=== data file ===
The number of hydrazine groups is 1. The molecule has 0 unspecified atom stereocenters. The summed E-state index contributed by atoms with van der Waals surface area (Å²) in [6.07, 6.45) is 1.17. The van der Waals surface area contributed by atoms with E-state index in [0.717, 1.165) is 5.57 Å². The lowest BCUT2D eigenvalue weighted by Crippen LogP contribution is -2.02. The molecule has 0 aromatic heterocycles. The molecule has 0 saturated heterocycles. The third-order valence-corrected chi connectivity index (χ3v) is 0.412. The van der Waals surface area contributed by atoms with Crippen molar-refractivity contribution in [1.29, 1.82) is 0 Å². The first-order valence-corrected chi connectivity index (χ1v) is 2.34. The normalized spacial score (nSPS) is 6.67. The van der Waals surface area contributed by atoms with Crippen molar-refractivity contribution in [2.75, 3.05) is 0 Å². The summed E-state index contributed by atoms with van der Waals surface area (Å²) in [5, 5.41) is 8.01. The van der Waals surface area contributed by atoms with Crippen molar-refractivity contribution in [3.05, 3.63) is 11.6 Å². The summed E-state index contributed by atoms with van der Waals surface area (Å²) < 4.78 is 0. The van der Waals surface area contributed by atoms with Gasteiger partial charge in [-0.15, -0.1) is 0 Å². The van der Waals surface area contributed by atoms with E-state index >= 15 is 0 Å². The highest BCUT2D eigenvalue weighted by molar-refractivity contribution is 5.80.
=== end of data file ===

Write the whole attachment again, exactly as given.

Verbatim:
The number of hydrazine groups is 1. The molecule has 0 unspecified atom stereocenters. The summed E-state index contributed by atoms with van der Waals surface area (Å²) in [6.07, 6.45) is 1.17. The van der Waals surface area contributed by atoms with E-state index in [0.717, 1.165) is 5.57 Å². The lowest BCUT2D eigenvalue weighted by Crippen LogP contribution is -2.02. The molecule has 0 aromatic heterocycles. The molecule has 0 saturated heterocycles. The third-order valence-corrected chi connectivity index (χ3v) is 0.412. The van der Waals surface area contributed by atoms with Crippen molar-refractivity contribution in [1.29, 1.82) is 0 Å². The first-order valence-corrected chi connectivity index (χ1v) is 2.34. The normalized spacial score (nSPS) is 6.67. The van der Waals surface area contributed by atoms with Crippen molar-refractivity contribution in [2.75, 3.05) is 0 Å². The summed E-state index contributed by atoms with van der Waals surface area (Å²) in [5, 5.41) is 8.01. The van der Waals surface area contributed by atoms with Crippen molar-refractivity contribution in [3.05, 3.63) is 11.6 Å². The summed E-state index contributed by atoms with van der Waals surface area (Å²) < 4.78 is 0. The van der Waals surface area contributed by atoms with Gasteiger partial charge in [-0.15, -0.1) is 0 Å². The van der Waals surface area contributed by atoms with E-state index >= 15 is 0 Å². The highest BCUT2D eigenvalue weighted by molar-refractivity contribution is 5.80.